There isn’t a switch that can be flipped for mass adoption of this technology by all physicians. Currently, digital tools can’t be dropped into traditional patient care workflows and operations. Seamless implementation requires proactive methodical planning to identify barriers that will be encountered both internally from a workflow and operations standpoint, as well as externally by patients using the technology. As more digital technologies become available for RPM and digitization of the patient experience, strategic support tools must be provided to physicians and health care organizations to properly plan and prepare for the implementation of these technologies into their workflows and daily operations. If data is collected by RPM technologies, such as the Apple Watch, but there is no standardized process in place for reviewing that data and making it actionable, we have failed patients and simply created another data silo.
The readings obtained by the Apple Watch are not a substitute for professional medical advice or traditional clinical ECGs but serve as a screening tool. Alerts and symptoms will need follow-ups and medical attention. There are grave concerns in mass marketing this technology via direct-to-consumer (DTC) and over-the-counter (OTC) in a fee-for-service ecosystem. Poor health literacy, lack of patient education materials, fear, anxiety, lack of real-time medical support, and poor coordination of care may lead to significant overdiagnosis, overtreatment, potential increases in emergency room use, and increased costs incurred without evidence-based benefits to the end users.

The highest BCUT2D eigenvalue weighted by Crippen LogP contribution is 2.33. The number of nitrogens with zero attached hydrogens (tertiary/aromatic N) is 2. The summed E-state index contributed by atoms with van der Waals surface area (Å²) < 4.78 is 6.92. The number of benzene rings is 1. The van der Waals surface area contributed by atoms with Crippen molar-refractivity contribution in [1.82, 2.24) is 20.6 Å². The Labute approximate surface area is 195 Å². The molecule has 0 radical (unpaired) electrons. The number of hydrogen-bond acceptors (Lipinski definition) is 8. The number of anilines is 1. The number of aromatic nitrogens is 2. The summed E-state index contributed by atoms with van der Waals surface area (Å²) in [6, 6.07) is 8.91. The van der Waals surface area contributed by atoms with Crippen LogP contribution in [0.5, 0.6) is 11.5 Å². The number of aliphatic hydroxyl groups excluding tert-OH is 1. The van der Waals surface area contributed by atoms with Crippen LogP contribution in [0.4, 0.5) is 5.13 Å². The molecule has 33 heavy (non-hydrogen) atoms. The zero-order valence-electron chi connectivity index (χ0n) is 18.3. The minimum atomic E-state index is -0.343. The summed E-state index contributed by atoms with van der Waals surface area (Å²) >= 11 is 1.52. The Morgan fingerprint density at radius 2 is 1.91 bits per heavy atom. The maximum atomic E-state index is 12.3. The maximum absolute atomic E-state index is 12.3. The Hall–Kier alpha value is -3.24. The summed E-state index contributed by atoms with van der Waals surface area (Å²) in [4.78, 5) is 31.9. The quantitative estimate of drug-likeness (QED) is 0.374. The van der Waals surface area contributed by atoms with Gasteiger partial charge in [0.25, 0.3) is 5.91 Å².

With the digitization of the patient and point-of-care, we must address concerns about privacy and health data use. At the Apple keynote event, Apple CEO Tim Cook said “At Apple, we believe your personal information belongs to you. You should decide who you share it with and who gets to see it. Period. All your health and fitness data are encrypted on the device and in the cloud.”
But what about de-identified data? While Apple states it safeguards patient data privacy and has gone to great measures to implement differential privacy, will this new watch functionality become an underground pipeline for access to mass quantities of health data that may be de-identified, aggregated, and sold for commercial purposes to third-party vendors? The genomic testing company, 23andMe, created a DTC genomic test, built up a customer databank of over four million participants that consented to research, and sold access to that databank in an exclusive partnership with pharma company GlaxoSmithKline (GSK).